At MongoDB, a lot of resources are made available to help address questions. For example, if I need to know something about MongoDB Atlas, our fully-managed cloud database, I can learn directly from the Product Manager or the developers who wrote the code. In big corporations, developers or Product Managers are usually behind a wall and SAs never get to interact with them. Having this accessibility to our engineering team is very important for my team.

JK: How have you grown both personally and professionally during your time here?

VT: In my role as an SA, I learn something new every day because I am constantly exposed to different cutting-edge technologies. By constantly being in touch with a variety of use cases and customers with different business models as an SA, you really need to keep up with the latest technology and changes in the industry. You not only have to be an expert in MongoDB technologies, but you also need to understand our competitors and the entire software ecosystem that gravitates around databases. As you evolve, so do they.

One of the things that I found difficult when I first joined MongoDB was being able to master context switching. In one day, I can have 4-5 different meetings with different customers who each have different use cases and sales cycles, and it can be challenging to do that constant context switch. Now, context switching has become second nature to me and it's something useful that I also apply to my personal life, especially as a mom. Without even realizing it, my brain is able to flip back and forth between different topics and projects.

MongoDB is truly an amazing place to work, especially as an SA. If you're interested in learning more about the team, please feel free to reach out to me on LinkedIn.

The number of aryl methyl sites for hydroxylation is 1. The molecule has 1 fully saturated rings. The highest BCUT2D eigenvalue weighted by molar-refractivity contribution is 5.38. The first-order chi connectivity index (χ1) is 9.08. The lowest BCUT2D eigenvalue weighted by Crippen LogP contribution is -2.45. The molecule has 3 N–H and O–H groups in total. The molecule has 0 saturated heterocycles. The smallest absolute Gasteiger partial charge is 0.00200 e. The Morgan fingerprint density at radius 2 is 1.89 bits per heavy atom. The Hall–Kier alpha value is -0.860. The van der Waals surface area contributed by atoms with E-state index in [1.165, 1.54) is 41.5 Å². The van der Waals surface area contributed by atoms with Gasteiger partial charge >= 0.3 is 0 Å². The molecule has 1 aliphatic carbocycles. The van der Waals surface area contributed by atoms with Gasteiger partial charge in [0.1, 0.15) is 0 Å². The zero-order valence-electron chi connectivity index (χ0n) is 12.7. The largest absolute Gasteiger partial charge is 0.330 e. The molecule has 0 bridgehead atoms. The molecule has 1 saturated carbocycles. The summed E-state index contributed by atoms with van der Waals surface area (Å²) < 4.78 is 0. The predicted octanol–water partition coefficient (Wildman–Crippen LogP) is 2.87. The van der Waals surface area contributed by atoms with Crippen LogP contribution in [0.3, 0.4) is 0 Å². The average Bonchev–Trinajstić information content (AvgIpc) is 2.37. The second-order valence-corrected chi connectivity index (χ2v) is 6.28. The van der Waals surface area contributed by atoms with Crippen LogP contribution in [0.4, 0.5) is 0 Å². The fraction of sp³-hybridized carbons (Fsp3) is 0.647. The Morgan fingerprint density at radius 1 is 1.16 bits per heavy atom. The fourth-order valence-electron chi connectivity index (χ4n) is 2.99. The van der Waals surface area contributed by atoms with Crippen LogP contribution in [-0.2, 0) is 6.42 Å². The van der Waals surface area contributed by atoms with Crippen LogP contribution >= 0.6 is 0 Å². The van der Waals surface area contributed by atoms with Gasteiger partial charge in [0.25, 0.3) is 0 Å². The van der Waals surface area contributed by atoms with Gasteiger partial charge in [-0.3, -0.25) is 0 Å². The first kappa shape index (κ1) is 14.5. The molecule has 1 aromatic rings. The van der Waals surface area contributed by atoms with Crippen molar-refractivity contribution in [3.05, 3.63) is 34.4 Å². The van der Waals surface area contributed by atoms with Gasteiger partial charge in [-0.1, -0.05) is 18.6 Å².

Chainalysis Inc.

What’s It Like to Work in Cybercrime? An Inside Look with Jen Hicks of Chainalysis

Do you know how terrorist attacks are stopped?

Military intervention is certainly one way, but Jen Hicks prefers another.

"I really, really believe that the key to preventing terrorist attacks is by cutting off their finances," explains Jen, a senior cybercrime investigator at cryptocurrency compliance and investigation firm Chainalysis.

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Quip

9 Tips for Hosting a Successful, Collaborative Hackathon, from Quip

A company that is built around offering modern collaboration software needs to believe in the power of bringing people together.

Luckily, that's just what Quip is all about.

Their annual three-day hackathon Quiprupt is an example of what collaboration looks like not just as a product offering but also as a core tenet of company culture. We asked participants from Quiprupt 2021 to tell us about their experience coming together to ship cool stuff—and how Quip's culture sets them up to be able to find meaningful work while building better products.

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Career Advice

Fostering Collaboration and Innovation in a Fast-Paced Environment

Insight from YouGov's Victoria Ganusceac

Victoria Ganusceac knew she wanted to be a product manager, but the HR manager at the company where she was working at the time wasn't on board.

Not immediately, anyways.

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How I Took Action Against Anti-Asian Racism– At Work and In My Personal Life

If you've been paying attention to the news recently, you likely have noticed a sharp rise in Anti-Asian racism. Members of the Asian-American and Pacific Islander communities have been vocal in bringing awareness to the heightened racial discrimination they have faced since the beginning of the Covid-19 pandemic, which, in some cases, have had tragic consequences.

If you are not a member of the Asian-American community, you might feel powerless– as if you have no say in the matter. It's easy to believe that your actions aren't effective and cannot lend support to your colleagues and friends from the Asian-American community. But that is not the case– in reality, there are a number of actions you can take against Asian hate that can have real impact, in both your professional and personal life.